• She says there are things we can do to prevent and prepare for extreme weather, from reducing greenhouse gas emissions to building more resilient infrastructure to making emergency plans that keep climate-driven weather in mind and look out for those most vulnerable.

From our hosts

A Martínez's visit to a Los Angeles grocery store before Tropical Storm Hilary reminded him of the early days of the pandemic. (A Martínez/NPR)

This essay was written by A Martínez. He came to NPR in 2021 and is one of Morning Edition and Up First's hosts. He was previously the host of Take Two at LAist in Los Angeles.

Los Angeles was not built to handle rain. Even a little bit causes all kinds of headaches. Some are just little annoyances such as even worse traffic than there normally is here, and others are way more serious like mudslides and flooding. All that is to say in LA, the mere threat of rain causes panic, so you can imagine what the first ever tropical storm warning in California's modern history sparked. Saturday at the grocery store was like the start of the pandemic in 2020. Shelves empty. People sweeping up bottled drinking water and produce as if the supply chain just snapped. Then on Sunday, I got so sucked in by the Hurricane Hilary hype that I stayed at home all day just staring out the window waiting for Noah's Ark to drift down my street. While it did rain a lot and shake a bit (there was an earthquake that I slept through) it turned out to be just a rare rainy day in LA which brought all the same aggravations that any other rainy day in LA would have. Except that some people are way over stocked with toilet paper.

Today's listen

Dr. Austin Dennard, center, stands between fellow plaintiffs, Dr. Damla Karsan, left, and Samantha Casiano, outside a courthouse in Austin where their case was heard on July 20. (Suzanne Cordeiro/AFP via Getty Images)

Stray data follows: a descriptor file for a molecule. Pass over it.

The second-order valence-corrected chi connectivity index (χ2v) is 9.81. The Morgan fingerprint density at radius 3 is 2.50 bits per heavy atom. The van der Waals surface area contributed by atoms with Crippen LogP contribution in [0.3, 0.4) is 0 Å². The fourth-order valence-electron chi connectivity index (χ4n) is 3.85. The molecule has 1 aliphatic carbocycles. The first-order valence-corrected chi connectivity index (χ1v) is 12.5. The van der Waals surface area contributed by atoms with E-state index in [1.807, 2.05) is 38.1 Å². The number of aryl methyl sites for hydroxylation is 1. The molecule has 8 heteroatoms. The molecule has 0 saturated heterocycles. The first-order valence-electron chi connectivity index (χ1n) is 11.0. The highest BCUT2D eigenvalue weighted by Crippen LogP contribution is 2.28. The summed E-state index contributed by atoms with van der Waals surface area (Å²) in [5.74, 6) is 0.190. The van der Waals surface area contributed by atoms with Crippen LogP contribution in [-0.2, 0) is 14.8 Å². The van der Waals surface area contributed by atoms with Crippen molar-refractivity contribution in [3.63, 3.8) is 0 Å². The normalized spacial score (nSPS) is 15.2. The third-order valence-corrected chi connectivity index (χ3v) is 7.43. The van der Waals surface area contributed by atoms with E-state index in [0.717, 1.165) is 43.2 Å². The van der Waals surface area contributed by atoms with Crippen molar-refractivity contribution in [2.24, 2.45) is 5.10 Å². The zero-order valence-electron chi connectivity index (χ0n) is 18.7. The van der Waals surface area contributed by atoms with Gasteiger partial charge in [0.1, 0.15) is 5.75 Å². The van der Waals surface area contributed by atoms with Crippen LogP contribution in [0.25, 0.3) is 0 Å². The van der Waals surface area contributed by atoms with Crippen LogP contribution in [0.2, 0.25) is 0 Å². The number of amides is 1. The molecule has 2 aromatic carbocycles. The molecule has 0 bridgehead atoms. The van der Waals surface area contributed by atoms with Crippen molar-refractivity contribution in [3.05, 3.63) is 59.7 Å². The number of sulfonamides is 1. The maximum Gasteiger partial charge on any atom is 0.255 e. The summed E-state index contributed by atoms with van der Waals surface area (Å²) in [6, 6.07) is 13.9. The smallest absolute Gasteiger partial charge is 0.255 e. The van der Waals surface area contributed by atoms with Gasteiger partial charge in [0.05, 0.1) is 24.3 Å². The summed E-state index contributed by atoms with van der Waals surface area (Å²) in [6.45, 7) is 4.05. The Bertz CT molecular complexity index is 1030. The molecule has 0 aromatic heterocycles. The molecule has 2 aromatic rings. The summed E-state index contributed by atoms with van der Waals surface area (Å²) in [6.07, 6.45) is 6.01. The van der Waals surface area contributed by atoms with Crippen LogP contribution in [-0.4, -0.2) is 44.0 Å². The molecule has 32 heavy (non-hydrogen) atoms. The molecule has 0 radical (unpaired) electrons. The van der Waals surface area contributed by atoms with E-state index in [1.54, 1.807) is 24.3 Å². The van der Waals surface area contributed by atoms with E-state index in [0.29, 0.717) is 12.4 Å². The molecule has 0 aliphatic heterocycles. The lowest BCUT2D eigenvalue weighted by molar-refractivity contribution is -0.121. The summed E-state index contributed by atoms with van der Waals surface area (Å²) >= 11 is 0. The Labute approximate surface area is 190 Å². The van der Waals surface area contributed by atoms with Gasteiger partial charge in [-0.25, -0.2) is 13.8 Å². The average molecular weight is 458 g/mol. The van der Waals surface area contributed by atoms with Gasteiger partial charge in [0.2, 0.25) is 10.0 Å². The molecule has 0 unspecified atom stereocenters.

Dallas-based OB-GYN Dr. Austin Dennard is one of 13 women suing Texas over its abortion bans, arguing they're unclear when it comes to pregnancy complications. She's also pregnant. Dennard traveled to the East Coast for an abortion last summer after learning she was carrying a fetus with a fatal condition. Now she's awaiting both the birth of her third child and the next step in the legal battle. She says "putting it all out there in such a raw way" is difficult — but energizing, too. Read the story and listen to it here.

3 things to know before you go

Kevin Ford attributes his work ethic to his father who worked in the Air Force, as well as his mother who raised him and his six siblings. (Kevin Ford)
  1. Kevin Ford has never taken a sick day in his 20 years at Burger King, since they don't offer paid sick leave. After management rewarded him with a goody bag, outraged strangers on the internet raised over $400,000 for him
  2. Scientists captured footage of whales doing something surprising: exfoliating themselves on the ocean floor. They say "whale spas" can teach us about much more than skincare. 
  3. What happened to throwing flowers onstage at a concert? Musicians have been hit by books, drinks and even a cell phone in recent months — and one expert blames the pandemic

This newsletter was edited by Majd Al-Waheidi.